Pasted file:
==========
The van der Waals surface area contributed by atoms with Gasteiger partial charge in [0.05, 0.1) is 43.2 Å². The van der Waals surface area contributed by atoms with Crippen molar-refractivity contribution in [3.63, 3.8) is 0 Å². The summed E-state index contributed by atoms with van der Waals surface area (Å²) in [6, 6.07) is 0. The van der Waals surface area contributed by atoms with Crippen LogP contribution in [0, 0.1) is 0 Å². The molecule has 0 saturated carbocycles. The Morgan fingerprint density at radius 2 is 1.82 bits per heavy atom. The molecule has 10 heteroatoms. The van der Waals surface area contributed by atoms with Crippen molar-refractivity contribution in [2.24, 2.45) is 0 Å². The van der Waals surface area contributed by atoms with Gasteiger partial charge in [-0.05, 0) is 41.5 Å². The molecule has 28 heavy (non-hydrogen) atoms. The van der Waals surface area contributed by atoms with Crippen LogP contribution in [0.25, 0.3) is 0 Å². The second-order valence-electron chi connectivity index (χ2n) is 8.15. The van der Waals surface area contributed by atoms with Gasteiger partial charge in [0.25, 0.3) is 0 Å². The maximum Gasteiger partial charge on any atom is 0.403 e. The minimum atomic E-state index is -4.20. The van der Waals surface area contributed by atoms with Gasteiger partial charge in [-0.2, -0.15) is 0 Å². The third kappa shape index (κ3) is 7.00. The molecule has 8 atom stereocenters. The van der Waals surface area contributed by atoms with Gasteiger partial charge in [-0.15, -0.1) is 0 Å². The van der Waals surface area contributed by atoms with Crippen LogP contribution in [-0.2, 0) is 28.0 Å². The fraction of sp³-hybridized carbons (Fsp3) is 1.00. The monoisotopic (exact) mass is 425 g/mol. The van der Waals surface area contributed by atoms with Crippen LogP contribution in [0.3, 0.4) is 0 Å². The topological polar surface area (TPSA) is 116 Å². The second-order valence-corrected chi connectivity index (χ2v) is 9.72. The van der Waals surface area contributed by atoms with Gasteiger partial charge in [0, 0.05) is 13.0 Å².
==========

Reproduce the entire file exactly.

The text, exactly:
The van der Waals surface area contributed by atoms with Gasteiger partial charge in [0.05, 0.1) is 43.2 Å². The van der Waals surface area contributed by atoms with Crippen molar-refractivity contribution in [3.63, 3.8) is 0 Å². The summed E-state index contributed by atoms with van der Waals surface area (Å²) in [6, 6.07) is 0. The van der Waals surface area contributed by atoms with Crippen LogP contribution in [0, 0.1) is 0 Å². The molecule has 0 saturated carbocycles. The Morgan fingerprint density at radius 2 is 1.82 bits per heavy atom. The molecule has 10 heteroatoms. The van der Waals surface area contributed by atoms with Crippen molar-refractivity contribution in [2.24, 2.45) is 0 Å². The van der Waals surface area contributed by atoms with Gasteiger partial charge in [-0.05, 0) is 41.5 Å². The molecule has 28 heavy (non-hydrogen) atoms. The van der Waals surface area contributed by atoms with Crippen LogP contribution in [0.25, 0.3) is 0 Å². The second-order valence-electron chi connectivity index (χ2n) is 8.15. The van der Waals surface area contributed by atoms with Gasteiger partial charge in [0.25, 0.3) is 0 Å². The maximum Gasteiger partial charge on any atom is 0.403 e. The minimum atomic E-state index is -4.20. The van der Waals surface area contributed by atoms with Gasteiger partial charge in [-0.2, -0.15) is 0 Å². The third kappa shape index (κ3) is 7.00. The molecule has 8 atom stereocenters. The van der Waals surface area contributed by atoms with Gasteiger partial charge in [-0.15, -0.1) is 0 Å². The van der Waals surface area contributed by atoms with Crippen LogP contribution in [-0.2, 0) is 28.0 Å². The fraction of sp³-hybridized carbons (Fsp3) is 1.00. The monoisotopic (exact) mass is 425 g/mol. The van der Waals surface area contributed by atoms with Crippen LogP contribution in [0.3, 0.4) is 0 Å². The topological polar surface area (TPSA) is 116 Å². The second-order valence-corrected chi connectivity index (χ2v) is 9.72. The van der Waals surface area contributed by atoms with Gasteiger partial charge in [0, 0.05) is 13.0 Å².